The protein quality of Nigerian traditional diets based on the African yambean (AYB) and pigeon pea (PP) were performed by in vivo and in vitro bioassays. The individual foods were processed, cooked, dried and mixed to resemble the traditional diets. Weanling male Wistar rats (45-55 g) were used for the bioassay. The rats were fed ad libitum for 35 days of which 28 days were for growth and 7 days for N-balance. All the eleven diets including casein (control) provided 1.6 g N/100 g diet. The parameters tested include PER, growth, N-balance, BV, NPU and apparent digestibility (AD). The rats fed the AYB diets, except AYB: Agidi (Ag), showed superiority in most of the parameters tested. There were significant positive correlations between PER and NPU (r = 0.925; p < 0.001); PER and AD (r = 0.908; p < 0.001); PER and body weight gain (r = 0.969; p < 0.001). The in vitro protein digestibility of the diets was significantly correlated (r = 0.80; p < 0.01) with the in vivo apparent digestibility. These parameters were used to rank the various diets. Crayfish protein was a better supplement to legume/cereal or legume starchy staple mixtures than leguminous oil seed. However, supplementation of PP: steamed corn (SC) diet with crayfish did not prove beneficial. The result showed that diets based on the African yambean, an under-exploited legume, are nutritious. The need for its reintroduction into the fare of the populace through increased production and appropriate processing technology is stressed. The results of this study can form a base for the standardization of Nigerian diets based on these legumes.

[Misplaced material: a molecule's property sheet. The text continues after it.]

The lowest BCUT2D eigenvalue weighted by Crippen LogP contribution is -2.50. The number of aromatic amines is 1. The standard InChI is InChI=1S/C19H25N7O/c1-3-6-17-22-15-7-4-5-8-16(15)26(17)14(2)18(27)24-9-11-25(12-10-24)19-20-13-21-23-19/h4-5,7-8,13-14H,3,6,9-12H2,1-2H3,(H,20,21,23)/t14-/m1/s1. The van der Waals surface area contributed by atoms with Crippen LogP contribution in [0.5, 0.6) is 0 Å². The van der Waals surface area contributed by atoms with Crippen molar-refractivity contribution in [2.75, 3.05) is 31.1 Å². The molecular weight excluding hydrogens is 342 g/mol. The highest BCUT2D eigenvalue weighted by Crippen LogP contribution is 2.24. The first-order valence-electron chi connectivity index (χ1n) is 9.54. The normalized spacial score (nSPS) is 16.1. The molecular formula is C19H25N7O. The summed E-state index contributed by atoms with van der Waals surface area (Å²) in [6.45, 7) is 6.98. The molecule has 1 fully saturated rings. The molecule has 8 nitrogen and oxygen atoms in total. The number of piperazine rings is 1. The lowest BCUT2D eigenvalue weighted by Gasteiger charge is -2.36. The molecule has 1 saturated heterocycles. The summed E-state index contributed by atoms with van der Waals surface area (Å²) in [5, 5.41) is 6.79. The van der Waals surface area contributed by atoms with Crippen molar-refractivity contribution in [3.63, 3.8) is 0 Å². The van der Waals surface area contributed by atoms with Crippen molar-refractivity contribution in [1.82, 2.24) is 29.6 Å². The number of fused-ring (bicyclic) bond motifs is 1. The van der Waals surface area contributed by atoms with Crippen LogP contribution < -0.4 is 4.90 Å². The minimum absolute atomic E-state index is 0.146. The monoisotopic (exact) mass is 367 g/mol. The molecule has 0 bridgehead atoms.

Plant Foods for Human Nutrition 01/1996; 48(4):297-309. DOI:10.1007/BF01088489